Nell Gwynn at Shakespeare’s Globe
It is 1660. King Charles II is flirting with the French, British theatre is being restored and Nell Gwynn is out on Drury Lane selling oranges for sixpence. Actress Gugu Mbatha-Raw and playwright Jessica Swale (Blue Stockings) transport this extraordinary tale to the remarkable stage at Shakespeare’s Globe. It is a charming check of Nell Gwynn, a prostitute, actress and royal concubine, performed prosperously with much laughter and glee.
Christopher Luscombe directs and clearly has a strong suit in comedy. Scenes range from fun and games at the local theatre to soft love affairs and mildly political tribunals, each involving Gwynn along her speedy trajectory. The play within a play riddle (a proponent of British theatre) embellishes the comic effect, but dissipates any feelings of authenticity. Swale is clever at getting ironic laughs out of her dialogue, exploited by the hindsight of a 21st-century audience. Unsurprisingly, there is little emotional weighting to any of the material on display. This is not a drama or history but rather a sideshow of sexual innuendos and savvy jokes.
The ensemble is rife with charged performances, and even though explicit musings and a blending of diction becomes cloudy, the overall presence of the cast is visceral. From Greg Haiste as a fired-up female actor to Amanda Lawrence as the helpless dressmaker, there is a full involvement of talent. David Sturzaker is suspiciously straight-laced as Charles II but plays an intriguing hand nonetheless. Mbatha-Raw is excitable, but arguably better suited to the screen (she shone in Amma Asante’s Belle).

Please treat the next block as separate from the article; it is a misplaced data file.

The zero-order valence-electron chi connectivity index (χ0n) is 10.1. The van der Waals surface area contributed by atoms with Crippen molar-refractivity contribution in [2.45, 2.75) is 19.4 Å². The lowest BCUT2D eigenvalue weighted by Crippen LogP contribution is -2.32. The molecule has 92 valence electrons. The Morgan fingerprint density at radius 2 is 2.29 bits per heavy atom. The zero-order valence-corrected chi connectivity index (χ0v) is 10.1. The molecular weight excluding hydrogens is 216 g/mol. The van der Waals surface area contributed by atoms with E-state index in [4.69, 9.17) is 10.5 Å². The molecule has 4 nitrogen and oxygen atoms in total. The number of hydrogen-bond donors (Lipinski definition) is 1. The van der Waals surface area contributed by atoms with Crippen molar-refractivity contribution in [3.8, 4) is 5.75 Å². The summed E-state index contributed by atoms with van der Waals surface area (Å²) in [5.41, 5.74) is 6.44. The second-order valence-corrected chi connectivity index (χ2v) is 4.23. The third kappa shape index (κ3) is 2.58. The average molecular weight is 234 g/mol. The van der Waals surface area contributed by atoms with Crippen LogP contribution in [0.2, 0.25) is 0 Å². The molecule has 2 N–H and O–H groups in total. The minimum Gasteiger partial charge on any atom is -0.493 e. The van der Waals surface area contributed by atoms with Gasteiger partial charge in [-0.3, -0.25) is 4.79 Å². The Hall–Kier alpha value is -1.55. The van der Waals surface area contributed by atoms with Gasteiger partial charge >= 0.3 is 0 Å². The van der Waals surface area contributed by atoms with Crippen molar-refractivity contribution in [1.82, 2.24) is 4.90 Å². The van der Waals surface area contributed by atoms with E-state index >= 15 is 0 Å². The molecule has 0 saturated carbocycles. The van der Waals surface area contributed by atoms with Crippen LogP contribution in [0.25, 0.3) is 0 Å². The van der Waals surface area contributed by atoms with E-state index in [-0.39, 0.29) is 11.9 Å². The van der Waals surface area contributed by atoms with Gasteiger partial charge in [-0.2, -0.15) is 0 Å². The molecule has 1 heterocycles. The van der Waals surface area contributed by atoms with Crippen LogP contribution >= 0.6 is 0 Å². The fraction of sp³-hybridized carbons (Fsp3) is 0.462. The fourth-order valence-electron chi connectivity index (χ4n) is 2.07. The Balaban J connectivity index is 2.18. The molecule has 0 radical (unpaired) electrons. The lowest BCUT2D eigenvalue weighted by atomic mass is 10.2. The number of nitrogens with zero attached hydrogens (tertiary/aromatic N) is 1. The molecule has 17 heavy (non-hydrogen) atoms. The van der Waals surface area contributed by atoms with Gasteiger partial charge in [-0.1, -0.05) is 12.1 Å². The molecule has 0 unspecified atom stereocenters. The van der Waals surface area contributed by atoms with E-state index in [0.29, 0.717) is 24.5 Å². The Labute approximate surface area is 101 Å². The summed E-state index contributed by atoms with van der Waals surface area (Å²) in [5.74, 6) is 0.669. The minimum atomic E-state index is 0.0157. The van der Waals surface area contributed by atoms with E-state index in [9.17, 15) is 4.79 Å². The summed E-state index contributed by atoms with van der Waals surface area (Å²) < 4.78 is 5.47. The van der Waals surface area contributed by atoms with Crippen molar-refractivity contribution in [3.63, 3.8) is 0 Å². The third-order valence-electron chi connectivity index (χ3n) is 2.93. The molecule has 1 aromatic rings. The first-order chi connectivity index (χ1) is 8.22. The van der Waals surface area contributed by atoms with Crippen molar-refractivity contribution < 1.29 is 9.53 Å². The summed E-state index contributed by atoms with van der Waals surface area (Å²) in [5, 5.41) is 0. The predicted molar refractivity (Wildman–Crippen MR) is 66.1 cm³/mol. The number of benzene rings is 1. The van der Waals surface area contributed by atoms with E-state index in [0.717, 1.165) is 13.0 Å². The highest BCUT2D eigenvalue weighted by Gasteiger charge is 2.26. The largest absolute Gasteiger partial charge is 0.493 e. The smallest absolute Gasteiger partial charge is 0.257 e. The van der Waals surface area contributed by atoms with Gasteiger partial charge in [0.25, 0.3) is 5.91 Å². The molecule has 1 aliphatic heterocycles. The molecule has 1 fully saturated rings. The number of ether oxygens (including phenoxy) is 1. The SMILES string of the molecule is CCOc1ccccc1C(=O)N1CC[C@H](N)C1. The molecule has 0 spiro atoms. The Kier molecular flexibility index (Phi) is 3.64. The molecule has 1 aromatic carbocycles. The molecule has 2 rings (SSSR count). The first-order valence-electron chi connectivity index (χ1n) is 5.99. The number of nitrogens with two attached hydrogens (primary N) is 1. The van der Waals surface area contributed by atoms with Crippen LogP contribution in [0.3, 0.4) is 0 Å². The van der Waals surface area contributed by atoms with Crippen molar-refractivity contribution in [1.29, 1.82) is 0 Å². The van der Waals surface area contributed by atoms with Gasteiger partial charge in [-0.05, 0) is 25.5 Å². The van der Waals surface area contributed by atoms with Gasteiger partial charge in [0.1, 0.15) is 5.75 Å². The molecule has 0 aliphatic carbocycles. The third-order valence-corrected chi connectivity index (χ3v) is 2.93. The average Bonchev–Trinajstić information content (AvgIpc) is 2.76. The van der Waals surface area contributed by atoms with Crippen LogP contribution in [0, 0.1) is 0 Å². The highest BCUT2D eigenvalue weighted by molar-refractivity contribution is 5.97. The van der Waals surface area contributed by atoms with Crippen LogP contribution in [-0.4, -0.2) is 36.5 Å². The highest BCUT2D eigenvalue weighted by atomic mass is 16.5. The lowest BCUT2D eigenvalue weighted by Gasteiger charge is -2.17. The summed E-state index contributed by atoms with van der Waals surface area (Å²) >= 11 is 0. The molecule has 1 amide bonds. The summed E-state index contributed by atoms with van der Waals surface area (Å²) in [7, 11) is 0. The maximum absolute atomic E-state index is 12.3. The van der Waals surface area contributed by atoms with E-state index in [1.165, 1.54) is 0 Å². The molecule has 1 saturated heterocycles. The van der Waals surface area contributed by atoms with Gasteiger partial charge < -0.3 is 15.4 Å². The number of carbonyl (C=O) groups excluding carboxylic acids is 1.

The story deserves to be told, not least from a feminist perspective, but also to show that a tumultuous period can serve to inform the present. The play lacks in the latter, choosing a dip in and out approach and shying away from the harsh realities that no doubt faced these characters at that time. The surface is thick, but the underbelly is shallow; jokes are a priority and little else is accomplished. It is very funny and will be remembered as funny, but it won’t feature in the ranks of iconic heroines.
Nell Gwynn is on at Shakespeare’s Globe from 19th September until 17th October 2015, for further information or to book visit here.